Readability

Download a copy of the Accessibility and Writing for Content Editors training slides.

Headings

Sighted users benefit from websites that use visual headings to organize content. Visual headings allow for users to get a sense of the structure and organization of the page. Headings are typically larger than the surrounding text, and that visual hierarchy helps to guide the eye. Users with cognitive impairments or low vision particularly benefit from headings.

When headings are coded properly in a web page’s underlying code, screen reader users can also benefit from headings. Instead of listening to an entire page, screen reader users can have their screen reader read a list of the headings. Screen reader users can then skip to a particular heading and begin reading from that point.

In the underlying web page code, headings come in six ranks: <h1> through <h6>. Pages should use headings to arrange content hierarchically. Each page should have a single <h1> that acts as the page’s title and most important idea. Any sub-ideas should begin with an <h2>. If those sub-ideas themselves should be divided further, use <h3> headings, and so on. The headings should be descriptive and helpful.

Some further best practices for headings include:

  • Do not select heading levels based on their appearance. Rather, select heading levels based on their appropriate place in the hierarchcy.
  • Do not skip to a more specific heading level as needed (e.g. from <h2> to <h4>). Skipping from <h4> to <h2> is OK.
  • Do not create headings by using the bold button. Find out the proper way to implement headings in your website.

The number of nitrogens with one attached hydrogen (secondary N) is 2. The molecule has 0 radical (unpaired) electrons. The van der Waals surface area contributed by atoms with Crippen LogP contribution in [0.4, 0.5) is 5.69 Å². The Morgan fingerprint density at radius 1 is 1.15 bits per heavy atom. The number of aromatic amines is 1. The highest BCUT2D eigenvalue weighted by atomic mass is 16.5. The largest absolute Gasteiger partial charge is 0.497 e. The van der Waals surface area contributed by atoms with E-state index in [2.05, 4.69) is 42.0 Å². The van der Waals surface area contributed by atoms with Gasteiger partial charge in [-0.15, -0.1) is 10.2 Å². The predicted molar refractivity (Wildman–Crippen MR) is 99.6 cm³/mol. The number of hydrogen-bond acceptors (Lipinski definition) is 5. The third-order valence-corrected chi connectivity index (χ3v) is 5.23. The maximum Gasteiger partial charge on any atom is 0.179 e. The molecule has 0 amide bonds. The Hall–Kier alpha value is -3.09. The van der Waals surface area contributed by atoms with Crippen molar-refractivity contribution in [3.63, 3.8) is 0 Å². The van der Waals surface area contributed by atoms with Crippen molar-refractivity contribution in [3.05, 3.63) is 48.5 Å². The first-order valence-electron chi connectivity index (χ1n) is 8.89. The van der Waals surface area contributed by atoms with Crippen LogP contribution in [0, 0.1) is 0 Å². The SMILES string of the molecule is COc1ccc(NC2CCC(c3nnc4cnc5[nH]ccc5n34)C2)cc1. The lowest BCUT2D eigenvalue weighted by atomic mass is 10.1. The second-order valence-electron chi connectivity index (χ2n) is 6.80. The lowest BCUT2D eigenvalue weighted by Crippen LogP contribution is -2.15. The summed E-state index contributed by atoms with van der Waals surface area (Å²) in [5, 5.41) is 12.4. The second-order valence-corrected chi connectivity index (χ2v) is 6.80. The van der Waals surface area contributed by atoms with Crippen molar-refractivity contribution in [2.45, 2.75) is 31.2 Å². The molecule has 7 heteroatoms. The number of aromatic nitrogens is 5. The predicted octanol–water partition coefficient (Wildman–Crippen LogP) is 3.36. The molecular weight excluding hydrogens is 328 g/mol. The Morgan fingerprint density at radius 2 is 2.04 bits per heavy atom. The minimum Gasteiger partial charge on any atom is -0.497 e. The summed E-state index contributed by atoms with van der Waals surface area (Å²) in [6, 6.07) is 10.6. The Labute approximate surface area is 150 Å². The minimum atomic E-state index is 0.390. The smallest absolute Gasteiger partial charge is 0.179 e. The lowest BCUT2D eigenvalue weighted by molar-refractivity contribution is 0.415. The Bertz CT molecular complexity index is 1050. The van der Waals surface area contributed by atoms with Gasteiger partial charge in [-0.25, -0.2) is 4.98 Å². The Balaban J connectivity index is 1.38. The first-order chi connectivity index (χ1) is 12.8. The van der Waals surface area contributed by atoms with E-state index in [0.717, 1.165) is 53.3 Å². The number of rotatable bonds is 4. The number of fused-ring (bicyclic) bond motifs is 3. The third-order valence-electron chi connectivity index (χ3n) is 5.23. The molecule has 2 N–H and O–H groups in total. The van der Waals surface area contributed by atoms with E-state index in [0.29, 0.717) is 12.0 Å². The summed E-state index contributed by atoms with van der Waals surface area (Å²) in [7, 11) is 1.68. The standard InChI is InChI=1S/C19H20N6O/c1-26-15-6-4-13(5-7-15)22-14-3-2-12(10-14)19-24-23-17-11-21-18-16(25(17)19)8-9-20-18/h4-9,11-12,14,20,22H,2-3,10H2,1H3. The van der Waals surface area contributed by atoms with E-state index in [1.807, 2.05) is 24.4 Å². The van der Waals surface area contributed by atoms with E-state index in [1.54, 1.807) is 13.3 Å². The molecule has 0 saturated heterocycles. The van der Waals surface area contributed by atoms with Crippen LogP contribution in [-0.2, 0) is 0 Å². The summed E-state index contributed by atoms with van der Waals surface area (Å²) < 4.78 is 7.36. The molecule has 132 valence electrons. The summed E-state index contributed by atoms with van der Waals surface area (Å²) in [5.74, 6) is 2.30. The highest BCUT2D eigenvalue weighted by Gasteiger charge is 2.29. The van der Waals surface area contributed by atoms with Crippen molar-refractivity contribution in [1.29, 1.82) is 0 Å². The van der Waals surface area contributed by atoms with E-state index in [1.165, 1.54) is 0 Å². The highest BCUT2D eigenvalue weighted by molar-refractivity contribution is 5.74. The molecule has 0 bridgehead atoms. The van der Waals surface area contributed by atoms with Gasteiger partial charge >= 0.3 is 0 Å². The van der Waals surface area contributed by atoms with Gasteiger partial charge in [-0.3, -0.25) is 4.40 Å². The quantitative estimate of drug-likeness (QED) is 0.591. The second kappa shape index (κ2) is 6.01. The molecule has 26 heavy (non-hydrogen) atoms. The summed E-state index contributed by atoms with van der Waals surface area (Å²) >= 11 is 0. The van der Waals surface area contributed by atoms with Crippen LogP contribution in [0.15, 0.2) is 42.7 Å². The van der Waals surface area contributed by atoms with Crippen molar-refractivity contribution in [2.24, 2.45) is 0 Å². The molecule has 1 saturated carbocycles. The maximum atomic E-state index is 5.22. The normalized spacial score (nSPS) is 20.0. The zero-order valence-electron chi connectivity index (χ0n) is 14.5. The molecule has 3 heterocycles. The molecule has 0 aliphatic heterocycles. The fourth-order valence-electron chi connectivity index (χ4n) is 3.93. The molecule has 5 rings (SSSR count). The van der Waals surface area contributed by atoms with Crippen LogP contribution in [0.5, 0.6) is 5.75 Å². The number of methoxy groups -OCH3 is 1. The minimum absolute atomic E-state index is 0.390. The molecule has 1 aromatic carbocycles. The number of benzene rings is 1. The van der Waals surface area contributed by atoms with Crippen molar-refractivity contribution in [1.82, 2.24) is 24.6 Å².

• Do not over-use headings. Most simple pages only need <h2> headings, and the occasional <h3>.
  • Do plan your heading structure before you write your page.

See our headings best practice page for more a more in depth discussion of headings.

Reading level

When reading on a screen, users benefit from having text at a lower reading level. While not a requirement for accessibility, it is best to write at as low a reading level as is appropriate for your content. Doing so benefits people with cognitive impairments, people who do not speak English as a first language, and people who may be distracted while reading.

Some best practices for readability include:

  • writing at a high school grade level, where possible and appropriate
  • limiting paragraphs to around ~80 words
  • avoiding jargon and difficult language where possible
  • using authoring tools such as the Hemingway Editor to provide readability feedback

Text Formatting

Many websites provide content editors a great deal of freedom when formatting text on their websites. Content editors should be thoughtful when formatting text, as they can inadvertently undo the accessibility, visual design, and branding work that designers and developers have worked to achieve.

Some best practices for text formatting include:

  • never changing the font, font-size, or color of your text
  • using bold and italics for emphasis only, never for visual headings
  • never underlining or striking through text
  • keeping text left-aligned
  • using numbered and bulleted lists generously

Site owners should seek to limit formatting options that content authors have, if possible. 

Accessibility Resources: